Cruising about 2 miles past Fruita on the Capitol Reef Scenic Drive you’ll find a turn off to Grand Wash Road. The warning signs are intimidating with alerts about the rough road condition and I was very hesitant with our rental car. But of course Brad, the risk taker, powered on down the road.
I’m not saying it was an easy drive. It is a heavily rutted dirt road. However we saw every type of vehicle possible giving it a go. My understanding is that this road is a real mess after a rainstorm. A “wash” is basically a dry bed that becomes a tumultuous creek when water rushes off the rock in higher elevations.
So Worth It! This is your chance to get up close to the Waterpocket Fold in Capitol Reef National Park.
What is the Waterpocket Fold? It’s what makes this park unique. It’s a 100 mile long warp in the earth’s crust formed over 50 million years ago as the earth shifted. Along the fold, the West side rose over 700 feet higher than the East side. Throw in millions of years of erosion and something beautiful has been created.
We headed down Grand Wash Trail for a little bit, but the mid-day heat of August limited us to about ½ mile of this 2 mile hike. Bram at Travel.Experience.Live describes it: “If there’s one place in Capitol Reef that’ll make you feel like a dwarf, this is it.” The canyon is immense!
Although a longer hike, about 4 miles round trip, it is one of the easier of Capitol Reef National Park Day Hikes. That’s because there is little elevation gain. Just make sure you take plenty of water. When the sun is high it can be pretty toasty on this trail!
Talking about rough roads, the Capitol Gorge Road was closed during our visit due to recent heavy rain damage. However if the road is closed, you can park at the road entrance and by adding 2.4 miles to your hike, hike into the Capitol Gorge Trail.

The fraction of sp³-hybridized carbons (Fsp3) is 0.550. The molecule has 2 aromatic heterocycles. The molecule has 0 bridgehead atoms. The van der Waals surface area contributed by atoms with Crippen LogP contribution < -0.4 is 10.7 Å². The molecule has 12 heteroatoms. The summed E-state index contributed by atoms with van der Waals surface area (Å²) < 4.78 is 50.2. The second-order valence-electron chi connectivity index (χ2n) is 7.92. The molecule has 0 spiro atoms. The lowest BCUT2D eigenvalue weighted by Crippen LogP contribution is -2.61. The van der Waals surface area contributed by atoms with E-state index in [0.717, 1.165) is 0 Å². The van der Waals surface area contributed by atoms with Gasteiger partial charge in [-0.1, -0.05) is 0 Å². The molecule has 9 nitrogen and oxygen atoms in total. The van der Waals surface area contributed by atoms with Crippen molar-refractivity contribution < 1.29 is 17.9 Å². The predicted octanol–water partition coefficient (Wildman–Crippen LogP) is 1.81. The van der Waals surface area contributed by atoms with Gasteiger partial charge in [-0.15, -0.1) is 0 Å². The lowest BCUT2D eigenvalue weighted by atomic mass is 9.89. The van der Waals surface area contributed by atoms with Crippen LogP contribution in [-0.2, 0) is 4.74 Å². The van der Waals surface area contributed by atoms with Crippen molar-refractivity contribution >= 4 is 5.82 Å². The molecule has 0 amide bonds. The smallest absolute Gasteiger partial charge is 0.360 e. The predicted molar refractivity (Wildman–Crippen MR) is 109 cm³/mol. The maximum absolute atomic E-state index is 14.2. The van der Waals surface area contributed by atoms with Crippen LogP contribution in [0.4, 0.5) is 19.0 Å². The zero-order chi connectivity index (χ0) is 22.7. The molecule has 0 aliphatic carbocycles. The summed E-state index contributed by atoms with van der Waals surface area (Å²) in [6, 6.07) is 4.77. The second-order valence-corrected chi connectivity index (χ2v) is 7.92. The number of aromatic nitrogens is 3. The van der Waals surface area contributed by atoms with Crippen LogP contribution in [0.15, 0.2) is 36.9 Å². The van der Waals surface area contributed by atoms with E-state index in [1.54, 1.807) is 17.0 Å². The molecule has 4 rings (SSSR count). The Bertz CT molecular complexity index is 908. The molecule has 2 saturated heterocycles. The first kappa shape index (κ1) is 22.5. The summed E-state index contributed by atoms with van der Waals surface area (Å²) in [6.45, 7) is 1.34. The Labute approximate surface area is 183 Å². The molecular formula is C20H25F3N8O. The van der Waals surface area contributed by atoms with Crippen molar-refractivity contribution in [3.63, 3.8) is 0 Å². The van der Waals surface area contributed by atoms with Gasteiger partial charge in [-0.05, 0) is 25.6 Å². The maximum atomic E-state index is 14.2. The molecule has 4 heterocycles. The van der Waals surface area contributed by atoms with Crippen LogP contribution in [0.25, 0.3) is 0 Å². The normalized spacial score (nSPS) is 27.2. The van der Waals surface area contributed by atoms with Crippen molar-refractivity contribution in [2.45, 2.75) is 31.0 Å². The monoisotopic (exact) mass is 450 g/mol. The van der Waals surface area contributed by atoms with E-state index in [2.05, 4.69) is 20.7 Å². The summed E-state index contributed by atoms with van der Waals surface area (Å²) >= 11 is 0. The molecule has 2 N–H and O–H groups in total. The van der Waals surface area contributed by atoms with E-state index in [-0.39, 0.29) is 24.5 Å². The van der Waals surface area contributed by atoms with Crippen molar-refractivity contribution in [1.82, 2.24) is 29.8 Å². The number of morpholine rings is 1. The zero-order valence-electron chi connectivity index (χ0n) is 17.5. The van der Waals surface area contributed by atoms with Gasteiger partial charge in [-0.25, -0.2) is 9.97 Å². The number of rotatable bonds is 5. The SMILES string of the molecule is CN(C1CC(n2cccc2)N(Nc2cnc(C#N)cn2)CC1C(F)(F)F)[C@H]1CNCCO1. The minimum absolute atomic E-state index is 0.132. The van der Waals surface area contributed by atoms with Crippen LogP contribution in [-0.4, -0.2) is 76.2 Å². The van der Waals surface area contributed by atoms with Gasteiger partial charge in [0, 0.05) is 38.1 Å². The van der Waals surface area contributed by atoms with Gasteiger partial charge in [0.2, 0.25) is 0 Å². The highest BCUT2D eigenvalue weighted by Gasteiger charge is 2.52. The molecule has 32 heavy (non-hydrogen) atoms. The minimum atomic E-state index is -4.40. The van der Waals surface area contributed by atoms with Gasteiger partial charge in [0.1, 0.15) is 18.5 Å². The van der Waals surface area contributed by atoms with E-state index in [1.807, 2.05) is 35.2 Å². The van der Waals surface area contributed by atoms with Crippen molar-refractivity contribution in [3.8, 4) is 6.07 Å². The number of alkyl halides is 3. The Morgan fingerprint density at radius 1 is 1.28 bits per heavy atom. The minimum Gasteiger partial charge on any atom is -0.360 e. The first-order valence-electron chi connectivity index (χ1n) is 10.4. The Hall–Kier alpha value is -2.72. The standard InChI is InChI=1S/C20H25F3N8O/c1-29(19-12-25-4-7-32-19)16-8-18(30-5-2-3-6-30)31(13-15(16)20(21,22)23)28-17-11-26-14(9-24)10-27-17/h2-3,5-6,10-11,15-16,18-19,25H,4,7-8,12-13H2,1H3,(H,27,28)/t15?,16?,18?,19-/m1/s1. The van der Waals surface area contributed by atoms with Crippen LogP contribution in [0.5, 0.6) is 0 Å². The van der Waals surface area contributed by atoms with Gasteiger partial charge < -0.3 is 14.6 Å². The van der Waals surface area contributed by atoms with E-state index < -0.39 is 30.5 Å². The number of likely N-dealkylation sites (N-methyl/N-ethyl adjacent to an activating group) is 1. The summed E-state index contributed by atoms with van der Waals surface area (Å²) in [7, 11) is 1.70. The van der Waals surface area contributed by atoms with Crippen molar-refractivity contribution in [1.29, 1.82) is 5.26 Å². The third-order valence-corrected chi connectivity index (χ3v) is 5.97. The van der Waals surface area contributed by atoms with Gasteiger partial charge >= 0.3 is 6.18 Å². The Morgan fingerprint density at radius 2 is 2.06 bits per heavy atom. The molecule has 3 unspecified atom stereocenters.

Assuming the road is open, this trail is only a mile long and it takes you to some very interesting sites. David and Jamie at PhotoJeepers hiked this trail and captured some amazing pictures of the petroglyphs and human carvings.
Also of interest are the “tanks” you’ll find here. Tank is basically a giant pothole that erosion has carved over time in the sandstone. After a rain they look like large water storage tanks.
Things to Know about Capitol Reef National Park Day Hikes
Even though the temperatures are cooler by 10-15 degrees compared to it’s Southern Utah Sisters Zion and Arches, it is still incredibly hot mid summer. Other than the Fruita area, there is no shade and the sandstone really holds the heat. Picture running barefoot across a sandy beach on a sunny day. Hot, Hot, Hot! So if a summer visit is in your plan, think about hiking early morning or late afternoon.
Hiking in Utah was the first time I ever experienced overheating. It’s scary. Wrapping a cool shirt around my neck pulled me right out of it. So now I carry a cooling towel in my pack on hot days.
Along with that heat comes the need for water. Make sure you carry plenty with you even for a very short hike.
Be alert to Flash Flood conditions. A dry bed can turn into a scary life threatening place in minutes. Check out this video where Jamal Green at Across Utah captured just how fast the situation can turn.
As expected, sandstone creates a lot of loose rocks. So be really cautious when walking near steep cliffs to avoid falls. Especially keep an eye on kids.
Many of the longer or more strenuous Capitol Reef Day Hikes can be enjoyed in smaller chunks to keep them manageable for a short day in the park. Explore this amazing park and you will soon be adding it to your favorite parks list.